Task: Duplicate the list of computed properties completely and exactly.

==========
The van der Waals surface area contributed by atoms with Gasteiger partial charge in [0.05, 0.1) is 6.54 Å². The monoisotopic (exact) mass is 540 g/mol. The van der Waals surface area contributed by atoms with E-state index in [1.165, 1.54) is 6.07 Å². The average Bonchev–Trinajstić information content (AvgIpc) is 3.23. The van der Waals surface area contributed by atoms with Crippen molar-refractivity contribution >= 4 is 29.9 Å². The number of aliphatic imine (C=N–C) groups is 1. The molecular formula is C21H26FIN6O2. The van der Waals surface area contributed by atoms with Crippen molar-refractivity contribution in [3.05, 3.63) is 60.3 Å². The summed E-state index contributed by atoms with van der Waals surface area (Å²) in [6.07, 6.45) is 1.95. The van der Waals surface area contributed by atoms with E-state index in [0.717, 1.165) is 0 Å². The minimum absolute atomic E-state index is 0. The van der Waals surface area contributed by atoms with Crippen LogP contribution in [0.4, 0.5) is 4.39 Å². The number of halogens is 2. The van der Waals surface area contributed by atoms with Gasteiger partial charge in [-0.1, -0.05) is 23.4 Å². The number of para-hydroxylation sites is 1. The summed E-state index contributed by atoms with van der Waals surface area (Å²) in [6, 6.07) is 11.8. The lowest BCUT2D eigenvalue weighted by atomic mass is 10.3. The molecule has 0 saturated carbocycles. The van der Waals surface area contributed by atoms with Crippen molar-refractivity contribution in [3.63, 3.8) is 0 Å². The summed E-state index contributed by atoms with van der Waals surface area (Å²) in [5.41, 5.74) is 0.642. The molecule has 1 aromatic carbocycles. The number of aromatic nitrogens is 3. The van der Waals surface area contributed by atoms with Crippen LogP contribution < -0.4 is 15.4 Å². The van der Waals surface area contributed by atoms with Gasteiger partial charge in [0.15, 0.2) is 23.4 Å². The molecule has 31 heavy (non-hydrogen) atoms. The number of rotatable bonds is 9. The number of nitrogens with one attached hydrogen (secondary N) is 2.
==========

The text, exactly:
The van der Waals surface area contributed by atoms with Gasteiger partial charge in [0.05, 0.1) is 6.54 Å². The monoisotopic (exact) mass is 540 g/mol. The van der Waals surface area contributed by atoms with E-state index in [1.165, 1.54) is 6.07 Å². The average Bonchev–Trinajstić information content (AvgIpc) is 3.23. The van der Waals surface area contributed by atoms with Crippen molar-refractivity contribution >= 4 is 29.9 Å². The number of aliphatic imine (C=N–C) groups is 1. The molecular formula is C21H26FIN6O2. The van der Waals surface area contributed by atoms with Crippen molar-refractivity contribution in [3.05, 3.63) is 60.3 Å². The summed E-state index contributed by atoms with van der Waals surface area (Å²) in [6.07, 6.45) is 1.95. The van der Waals surface area contributed by atoms with E-state index in [0.717, 1.165) is 0 Å². The minimum absolute atomic E-state index is 0. The van der Waals surface area contributed by atoms with Crippen LogP contribution in [0.4, 0.5) is 4.39 Å². The number of halogens is 2. The van der Waals surface area contributed by atoms with Gasteiger partial charge in [-0.1, -0.05) is 23.4 Å². The number of para-hydroxylation sites is 1. The summed E-state index contributed by atoms with van der Waals surface area (Å²) in [6, 6.07) is 11.8. The lowest BCUT2D eigenvalue weighted by atomic mass is 10.3. The molecule has 0 saturated carbocycles. The van der Waals surface area contributed by atoms with Crippen molar-refractivity contribution in [3.63, 3.8) is 0 Å². The summed E-state index contributed by atoms with van der Waals surface area (Å²) in [5.41, 5.74) is 0.642. The molecule has 1 aromatic carbocycles. The number of aromatic nitrogens is 3. The van der Waals surface area contributed by atoms with Crippen LogP contribution < -0.4 is 15.4 Å². The van der Waals surface area contributed by atoms with Gasteiger partial charge in [0.15, 0.2) is 23.4 Å². The molecule has 31 heavy (non-hydrogen) atoms. The number of rotatable bonds is 9. The number of nitrogens with one attached hydrogen (secondary N) is 2.